Content on Theology
We humans have to verbalize science to communicate, and we have to use words that have intellectual and emotional resonances.
If we can see how far light has traveled, might we be able to go back to where it all began?
Our digital technologies can in fact be cognitive aids.
Love is an orientation towards others, knowing that when two people give 100% of themselves to each other, there is more than enough for everyone.
How does process theology — especially in the Jewish world — help us understand the relationship between religion and the scientific method?
How can we transform our meditations on the evil of the pandemic, from speculation about causes and goals, into a call to action?
Rather than seeing God as decreeing disease, we’re better off recognizing how human beings affect the cosmos and, in turn, the divine.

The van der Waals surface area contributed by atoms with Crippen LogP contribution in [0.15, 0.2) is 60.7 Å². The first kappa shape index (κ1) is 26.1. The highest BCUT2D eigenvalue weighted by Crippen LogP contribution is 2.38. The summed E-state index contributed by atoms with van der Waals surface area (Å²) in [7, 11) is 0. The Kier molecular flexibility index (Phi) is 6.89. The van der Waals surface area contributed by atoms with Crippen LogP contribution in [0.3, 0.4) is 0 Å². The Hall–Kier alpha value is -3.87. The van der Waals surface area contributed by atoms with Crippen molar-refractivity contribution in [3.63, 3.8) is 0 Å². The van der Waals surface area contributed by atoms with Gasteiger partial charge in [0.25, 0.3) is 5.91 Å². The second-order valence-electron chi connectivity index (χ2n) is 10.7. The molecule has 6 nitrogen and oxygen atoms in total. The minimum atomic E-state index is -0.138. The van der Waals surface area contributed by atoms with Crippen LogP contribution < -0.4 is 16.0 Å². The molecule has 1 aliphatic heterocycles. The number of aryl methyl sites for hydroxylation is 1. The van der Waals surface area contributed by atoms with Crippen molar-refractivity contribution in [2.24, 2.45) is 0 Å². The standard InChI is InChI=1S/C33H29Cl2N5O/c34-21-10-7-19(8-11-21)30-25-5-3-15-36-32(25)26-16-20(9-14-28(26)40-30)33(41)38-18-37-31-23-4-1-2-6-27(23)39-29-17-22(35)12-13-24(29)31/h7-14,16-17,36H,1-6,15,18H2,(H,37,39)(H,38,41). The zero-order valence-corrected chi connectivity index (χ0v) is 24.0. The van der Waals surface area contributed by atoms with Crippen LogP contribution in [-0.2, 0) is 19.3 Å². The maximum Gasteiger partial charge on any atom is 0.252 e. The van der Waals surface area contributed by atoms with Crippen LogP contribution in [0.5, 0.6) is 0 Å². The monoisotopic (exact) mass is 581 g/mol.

Rather than considering the world’s imperfections the finished result of a botched creation, we should think of them as how it feels to live during an ongoing process.
Does religious thought always have to be the opposite of logical, scientific thought?
As part of Sinai and Synapses’ series “More Light, Less Heat,” Rev. Dr. Ruth Shaver and Bill Richards discuss what inspires them to create and educate.
It’s not an unusual idea to think that Reform Jews are thinking in evolutionary terms. What’s different is that it is Darwin that they’re engaging with.
Written into very rules that give us DNA is the capability to become aware of God’s existence.